It’s pretty straightforward to do basic benchmarking of a single, self-contained piece of code in .NET. You just make a Stopwatch sandwich (
let sw = Stopwatch.StartNew(); <code goes here>; sw.Stop()), then read off the elapsed time from the Stopwatch.
What about measuring the throughput of a data pipeline? In this case one is less interested in timing a single block of code from start to finish, and more interested in bulk metrics like computations/sec or milliseconds/item. Oftentimes such pipelines are persistent or very long-running, so a useful benchmark would not be a one-time measurement, but rather something that samples repeatedly.
Furthermore, it’s sometimes difficult to determine where the bottleneck in a chain of computations lies. Is the root data source the culprit? Or is it perhaps an intermediate transformation that’s slow, or even the final consumer?
I’ve recently had reason to do a bit of work with JNI . Throughout the course of this work I had to do quite a lot of Googling in order to figure out how to properly manage the caching of various JNI objects used by my C++ code. Some JNI objects can be safely cached and re-used at any point, while others have limited lifetimes and require special handling. Obtaining JNI objects through JNI APIs is, broadly speaking, fairly expensive, so it’s smart to persist those objects which will be re-used in multiple places. You just need to be careful.
I expected to find a big table somewhere that documented the lifetime restrictions (or lack thereof) for each of the JNI object types, but sadly I was unable to locate one. Instead, I wound up trawling through numerous Stack Overflow replies, blogs, forums, and other documentation to obtain this information.
This post is my effort to provide to others the missing quick reference I wish I’d found. I recommend this Android documentation as further reading if you want more details.
Pentago is a favorite board game of mine, which I used to play regularly with coworkers during lunch (and occasionally during not-lunch). The rules are very simple, and casual games can be played in just a few minutes, but it’s deep enough to still be satisfying if you’re willing to put some thought into your strategy.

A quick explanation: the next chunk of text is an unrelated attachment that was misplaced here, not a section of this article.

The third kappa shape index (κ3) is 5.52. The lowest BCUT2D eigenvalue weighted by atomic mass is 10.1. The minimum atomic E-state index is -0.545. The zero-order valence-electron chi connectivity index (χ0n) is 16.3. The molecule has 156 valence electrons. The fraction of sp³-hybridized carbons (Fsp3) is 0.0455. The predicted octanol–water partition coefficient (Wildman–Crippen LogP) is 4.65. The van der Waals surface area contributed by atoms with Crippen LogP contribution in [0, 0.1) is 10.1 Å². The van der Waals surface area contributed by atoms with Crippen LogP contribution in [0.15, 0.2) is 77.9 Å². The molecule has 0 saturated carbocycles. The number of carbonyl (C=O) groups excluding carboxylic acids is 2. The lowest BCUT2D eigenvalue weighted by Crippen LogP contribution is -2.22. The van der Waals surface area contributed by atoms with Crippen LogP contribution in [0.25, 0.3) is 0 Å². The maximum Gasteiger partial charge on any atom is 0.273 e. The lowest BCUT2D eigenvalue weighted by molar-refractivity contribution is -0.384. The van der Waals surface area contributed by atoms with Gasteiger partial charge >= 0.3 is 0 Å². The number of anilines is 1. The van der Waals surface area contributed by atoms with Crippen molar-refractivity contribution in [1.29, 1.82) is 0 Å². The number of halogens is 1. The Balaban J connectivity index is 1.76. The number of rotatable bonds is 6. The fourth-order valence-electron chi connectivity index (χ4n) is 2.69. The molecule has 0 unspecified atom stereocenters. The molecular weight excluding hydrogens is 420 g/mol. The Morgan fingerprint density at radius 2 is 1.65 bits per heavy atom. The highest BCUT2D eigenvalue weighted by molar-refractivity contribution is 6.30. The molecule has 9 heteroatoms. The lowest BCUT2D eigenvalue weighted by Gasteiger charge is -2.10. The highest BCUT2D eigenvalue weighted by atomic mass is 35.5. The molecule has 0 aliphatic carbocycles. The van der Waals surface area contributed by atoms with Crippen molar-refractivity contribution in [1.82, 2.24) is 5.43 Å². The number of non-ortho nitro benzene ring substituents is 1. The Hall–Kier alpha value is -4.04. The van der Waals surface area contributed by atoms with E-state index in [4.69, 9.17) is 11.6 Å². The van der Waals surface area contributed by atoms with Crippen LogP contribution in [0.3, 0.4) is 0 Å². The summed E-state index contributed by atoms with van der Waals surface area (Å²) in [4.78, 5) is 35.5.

In 2009 I wrote a computer player for Pentago in C#, and even managed to cobble together Silverlight and Windows Phone UIs for it that aren’t terrible. The engine uses a negamax algorithm with alpha-beta pruning.
The near-complete obviation of nulls is perhaps the most frequently- (and hilariously-) cited benefit of working in F#, as compared to C#. Nulls certainly still exist in F#, but as a practical matter it really is quite rare that they need to be considered explicitly within an all-F# codebase.
It turns out this cuts both ways. On those infrequent occasions where one does need to check for nulls, F# actually makes it surprisingly difficult to do so safely and efficiently.
In this post I’ve tried to aggregate some best practices and pitfalls, in the form of DOs and DON’Ts, for F# null-checking.
Working on the command line with Powershell, much of the time I have the luxury of dealing directly with rich .NET objects. If I need to sort, filter, or otherwise process cmdlet output, I have easy access to typed properties and methods right at the prompt.
Often, though, I’ll need to wrangle plain text, perhaps from a log file or the output of an executable. In these cases an intermediate step is required in order to extract the typed information (timestamps, substrings, numerical fields, etc) from the plain strings.
This comes up often enough that I whipped up a handy Powershell filter, ‘ro’ (for ‘regex object’), to make it easy: